The COVID‐19 public health pandemic has seen governments spend trillions of dollars to limit the spread of the COVID‐19 virus as well as to soften the economic blow from the shutting down of national economies. Subsequent budget shortfalls raise the question of how governments will pay for the direct and indirect costs associated with the COVID‐19 pandemic. In this article, we study the public's willingness to contribute through paying a new tax, with a focus on Canada. We find that both generalized social and political trust are associated with a greater willingness to support a COVID‐related tax and that generalized social trust, in particular, attenuates the negative effect of an experimentally manipulated, specified level of tax burden on policy support. These findings entail important implications for the public opinion and tax policies literature, as well as for policy makers.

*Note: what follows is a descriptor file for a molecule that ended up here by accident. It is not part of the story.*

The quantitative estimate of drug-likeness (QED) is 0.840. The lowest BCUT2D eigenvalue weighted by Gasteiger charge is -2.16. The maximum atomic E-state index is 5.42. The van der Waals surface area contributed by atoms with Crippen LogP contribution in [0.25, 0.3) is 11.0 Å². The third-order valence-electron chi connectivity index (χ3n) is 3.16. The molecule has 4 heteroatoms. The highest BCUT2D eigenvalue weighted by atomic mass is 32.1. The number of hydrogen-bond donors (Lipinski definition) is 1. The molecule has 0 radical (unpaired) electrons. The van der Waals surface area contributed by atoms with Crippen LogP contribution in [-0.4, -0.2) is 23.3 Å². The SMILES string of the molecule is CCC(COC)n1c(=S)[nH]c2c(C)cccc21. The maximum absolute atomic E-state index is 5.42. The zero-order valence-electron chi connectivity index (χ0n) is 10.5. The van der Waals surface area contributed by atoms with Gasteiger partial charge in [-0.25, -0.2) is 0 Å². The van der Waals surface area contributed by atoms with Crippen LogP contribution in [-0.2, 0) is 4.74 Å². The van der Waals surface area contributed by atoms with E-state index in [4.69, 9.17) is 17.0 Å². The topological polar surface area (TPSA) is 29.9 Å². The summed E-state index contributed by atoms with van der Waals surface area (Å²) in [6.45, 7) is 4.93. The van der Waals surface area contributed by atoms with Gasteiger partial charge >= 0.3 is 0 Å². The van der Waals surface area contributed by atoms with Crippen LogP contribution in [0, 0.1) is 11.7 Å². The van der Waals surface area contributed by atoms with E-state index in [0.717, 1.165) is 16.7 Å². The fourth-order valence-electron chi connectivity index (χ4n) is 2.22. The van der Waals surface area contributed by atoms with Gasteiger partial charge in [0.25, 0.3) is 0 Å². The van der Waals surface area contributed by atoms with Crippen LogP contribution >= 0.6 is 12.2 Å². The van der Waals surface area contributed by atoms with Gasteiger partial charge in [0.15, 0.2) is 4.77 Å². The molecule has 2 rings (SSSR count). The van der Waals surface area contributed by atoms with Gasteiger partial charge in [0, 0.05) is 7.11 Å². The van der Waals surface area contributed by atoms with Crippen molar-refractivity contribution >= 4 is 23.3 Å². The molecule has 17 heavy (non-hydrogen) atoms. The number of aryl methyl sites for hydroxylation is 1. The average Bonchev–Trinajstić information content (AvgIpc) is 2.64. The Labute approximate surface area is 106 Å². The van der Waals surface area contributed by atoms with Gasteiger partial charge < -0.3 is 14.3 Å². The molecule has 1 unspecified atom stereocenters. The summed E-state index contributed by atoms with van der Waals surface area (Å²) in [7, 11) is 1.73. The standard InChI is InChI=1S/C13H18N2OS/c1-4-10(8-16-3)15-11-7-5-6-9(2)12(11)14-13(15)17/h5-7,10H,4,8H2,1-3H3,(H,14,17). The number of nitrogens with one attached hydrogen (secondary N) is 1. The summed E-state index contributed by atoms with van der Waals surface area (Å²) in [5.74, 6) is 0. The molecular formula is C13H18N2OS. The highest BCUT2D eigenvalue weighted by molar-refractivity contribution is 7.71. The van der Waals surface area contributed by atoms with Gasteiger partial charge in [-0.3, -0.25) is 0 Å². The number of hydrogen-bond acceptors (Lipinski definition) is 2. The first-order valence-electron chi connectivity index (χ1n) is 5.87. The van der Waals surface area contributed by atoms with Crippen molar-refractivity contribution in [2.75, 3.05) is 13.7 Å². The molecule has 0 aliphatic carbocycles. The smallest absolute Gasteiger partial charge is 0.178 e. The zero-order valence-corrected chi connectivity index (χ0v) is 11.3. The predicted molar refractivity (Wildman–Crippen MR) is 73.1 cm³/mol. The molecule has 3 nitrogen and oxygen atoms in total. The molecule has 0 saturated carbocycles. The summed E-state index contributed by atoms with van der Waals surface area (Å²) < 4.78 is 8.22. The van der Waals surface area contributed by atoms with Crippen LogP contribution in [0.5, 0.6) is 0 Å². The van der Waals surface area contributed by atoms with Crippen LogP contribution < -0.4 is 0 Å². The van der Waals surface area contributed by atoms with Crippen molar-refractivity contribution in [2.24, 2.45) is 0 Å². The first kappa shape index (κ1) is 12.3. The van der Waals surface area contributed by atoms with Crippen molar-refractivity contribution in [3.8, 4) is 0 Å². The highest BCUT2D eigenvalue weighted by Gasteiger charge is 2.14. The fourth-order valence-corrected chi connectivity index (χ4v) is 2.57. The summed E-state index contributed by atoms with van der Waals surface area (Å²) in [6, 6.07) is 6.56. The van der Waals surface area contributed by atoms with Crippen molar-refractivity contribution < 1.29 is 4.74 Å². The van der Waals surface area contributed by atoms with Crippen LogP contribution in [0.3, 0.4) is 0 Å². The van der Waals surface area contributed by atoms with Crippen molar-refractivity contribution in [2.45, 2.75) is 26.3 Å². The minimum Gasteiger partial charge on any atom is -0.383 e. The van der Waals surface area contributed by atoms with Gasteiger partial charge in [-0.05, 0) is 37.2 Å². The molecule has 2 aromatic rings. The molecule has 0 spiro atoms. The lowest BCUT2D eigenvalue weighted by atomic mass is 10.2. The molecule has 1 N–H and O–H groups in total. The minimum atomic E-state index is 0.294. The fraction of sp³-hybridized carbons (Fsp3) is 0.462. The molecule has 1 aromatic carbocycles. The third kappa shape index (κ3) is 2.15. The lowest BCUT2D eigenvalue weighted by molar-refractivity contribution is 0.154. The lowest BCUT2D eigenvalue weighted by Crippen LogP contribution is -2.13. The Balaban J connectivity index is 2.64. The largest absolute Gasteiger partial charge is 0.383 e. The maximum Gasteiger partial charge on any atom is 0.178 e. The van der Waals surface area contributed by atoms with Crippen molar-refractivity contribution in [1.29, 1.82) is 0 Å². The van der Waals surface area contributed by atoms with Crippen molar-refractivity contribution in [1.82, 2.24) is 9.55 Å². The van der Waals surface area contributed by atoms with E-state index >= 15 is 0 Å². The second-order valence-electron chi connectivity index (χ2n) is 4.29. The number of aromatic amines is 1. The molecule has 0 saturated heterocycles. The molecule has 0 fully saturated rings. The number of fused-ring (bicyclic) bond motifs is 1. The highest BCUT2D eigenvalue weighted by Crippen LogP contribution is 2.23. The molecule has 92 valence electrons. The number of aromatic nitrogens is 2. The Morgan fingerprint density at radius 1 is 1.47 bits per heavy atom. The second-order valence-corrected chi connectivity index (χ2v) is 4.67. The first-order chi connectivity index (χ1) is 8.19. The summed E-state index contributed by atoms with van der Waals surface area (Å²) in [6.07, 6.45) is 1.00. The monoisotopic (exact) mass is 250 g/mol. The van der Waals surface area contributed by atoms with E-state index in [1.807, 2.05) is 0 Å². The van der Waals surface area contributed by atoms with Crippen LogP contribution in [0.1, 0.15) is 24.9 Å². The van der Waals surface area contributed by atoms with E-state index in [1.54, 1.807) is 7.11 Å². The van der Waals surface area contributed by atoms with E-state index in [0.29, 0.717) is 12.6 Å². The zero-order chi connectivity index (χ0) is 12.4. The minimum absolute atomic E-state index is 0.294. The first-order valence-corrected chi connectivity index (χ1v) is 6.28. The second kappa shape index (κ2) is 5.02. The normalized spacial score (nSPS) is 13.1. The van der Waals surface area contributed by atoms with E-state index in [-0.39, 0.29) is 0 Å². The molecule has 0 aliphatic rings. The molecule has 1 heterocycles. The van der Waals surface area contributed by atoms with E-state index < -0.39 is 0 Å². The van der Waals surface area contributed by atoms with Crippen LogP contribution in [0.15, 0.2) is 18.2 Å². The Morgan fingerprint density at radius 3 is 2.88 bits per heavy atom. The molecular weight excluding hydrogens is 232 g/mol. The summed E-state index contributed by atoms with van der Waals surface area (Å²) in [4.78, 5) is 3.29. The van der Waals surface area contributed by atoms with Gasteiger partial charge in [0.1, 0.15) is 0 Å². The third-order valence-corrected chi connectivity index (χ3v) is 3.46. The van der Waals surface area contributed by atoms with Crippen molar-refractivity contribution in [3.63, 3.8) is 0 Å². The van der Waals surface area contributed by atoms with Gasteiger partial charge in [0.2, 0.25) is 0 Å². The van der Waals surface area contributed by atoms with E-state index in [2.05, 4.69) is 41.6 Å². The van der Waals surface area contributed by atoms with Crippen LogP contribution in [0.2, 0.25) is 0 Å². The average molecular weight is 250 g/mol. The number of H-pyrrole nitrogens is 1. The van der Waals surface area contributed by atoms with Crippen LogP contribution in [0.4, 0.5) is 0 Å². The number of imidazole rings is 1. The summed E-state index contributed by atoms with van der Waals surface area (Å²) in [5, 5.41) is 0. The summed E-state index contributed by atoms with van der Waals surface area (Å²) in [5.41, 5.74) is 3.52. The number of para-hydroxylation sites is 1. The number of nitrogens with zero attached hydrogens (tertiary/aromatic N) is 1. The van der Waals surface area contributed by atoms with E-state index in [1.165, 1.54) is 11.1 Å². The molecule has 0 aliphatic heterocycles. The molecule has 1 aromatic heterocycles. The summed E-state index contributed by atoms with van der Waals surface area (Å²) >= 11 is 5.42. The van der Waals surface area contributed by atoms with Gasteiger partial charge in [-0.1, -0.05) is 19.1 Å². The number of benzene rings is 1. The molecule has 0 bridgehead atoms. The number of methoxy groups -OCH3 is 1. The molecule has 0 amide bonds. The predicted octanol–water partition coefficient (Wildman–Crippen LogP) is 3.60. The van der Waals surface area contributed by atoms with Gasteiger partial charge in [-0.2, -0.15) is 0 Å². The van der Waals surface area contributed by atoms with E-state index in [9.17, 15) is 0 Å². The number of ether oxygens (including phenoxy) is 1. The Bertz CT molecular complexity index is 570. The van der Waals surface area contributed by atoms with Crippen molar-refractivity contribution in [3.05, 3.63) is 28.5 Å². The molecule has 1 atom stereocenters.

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Lachapelle, E., Bergeron, T., Nadeau, R., Daoust, J., Dassonneville, R. & Bélanger, É. 2021, 'Citizens' willingness to support new taxes for COVID-19 measures and the role of trust', Politics & Policy, 49(3), pp. 534-565. https://doi.org/10.1111/polp.12404